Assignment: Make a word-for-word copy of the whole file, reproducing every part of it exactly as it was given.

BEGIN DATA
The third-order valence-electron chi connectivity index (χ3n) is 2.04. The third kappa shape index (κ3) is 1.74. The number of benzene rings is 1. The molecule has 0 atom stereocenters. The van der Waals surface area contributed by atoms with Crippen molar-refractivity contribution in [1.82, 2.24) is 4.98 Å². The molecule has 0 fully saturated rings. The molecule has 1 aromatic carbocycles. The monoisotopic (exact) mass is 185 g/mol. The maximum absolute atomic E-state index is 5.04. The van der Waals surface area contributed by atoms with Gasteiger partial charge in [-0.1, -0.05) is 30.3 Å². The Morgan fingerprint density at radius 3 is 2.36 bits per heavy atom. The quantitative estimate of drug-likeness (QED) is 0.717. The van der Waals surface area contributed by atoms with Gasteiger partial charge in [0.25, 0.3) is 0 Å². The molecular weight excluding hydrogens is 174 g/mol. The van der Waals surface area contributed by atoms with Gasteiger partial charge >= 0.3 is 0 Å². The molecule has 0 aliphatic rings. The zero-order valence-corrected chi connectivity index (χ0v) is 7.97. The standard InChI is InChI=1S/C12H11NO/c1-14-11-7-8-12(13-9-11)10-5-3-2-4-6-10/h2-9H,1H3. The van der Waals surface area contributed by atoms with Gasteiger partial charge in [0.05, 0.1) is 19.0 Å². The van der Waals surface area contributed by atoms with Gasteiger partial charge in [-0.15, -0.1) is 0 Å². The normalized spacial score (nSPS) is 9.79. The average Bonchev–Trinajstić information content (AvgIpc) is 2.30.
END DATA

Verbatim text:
The third-order valence-electron chi connectivity index (χ3n) is 2.04. The third kappa shape index (κ3) is 1.74. The number of benzene rings is 1. The molecule has 0 atom stereocenters. The van der Waals surface area contributed by atoms with Crippen molar-refractivity contribution in [1.82, 2.24) is 4.98 Å². The molecule has 0 fully saturated rings. The molecule has 1 aromatic carbocycles. The monoisotopic (exact) mass is 185 g/mol. The maximum absolute atomic E-state index is 5.04. The van der Waals surface area contributed by atoms with Gasteiger partial charge in [-0.1, -0.05) is 30.3 Å². The Morgan fingerprint density at radius 3 is 2.36 bits per heavy atom. The quantitative estimate of drug-likeness (QED) is 0.717. The van der Waals surface area contributed by atoms with Gasteiger partial charge in [0.25, 0.3) is 0 Å². The molecular weight excluding hydrogens is 174 g/mol. The van der Waals surface area contributed by atoms with Gasteiger partial charge >= 0.3 is 0 Å². The molecule has 0 aliphatic rings. The zero-order valence-corrected chi connectivity index (χ0v) is 7.97. The standard InChI is InChI=1S/C12H11NO/c1-14-11-7-8-12(13-9-11)10-5-3-2-4-6-10/h2-9H,1H3. The van der Waals surface area contributed by atoms with Gasteiger partial charge in [0.05, 0.1) is 19.0 Å². The van der Waals surface area contributed by atoms with Gasteiger partial charge in [-0.15, -0.1) is 0 Å². The normalized spacial score (nSPS) is 9.79. The average Bonchev–Trinajstić information content (AvgIpc) is 2.30.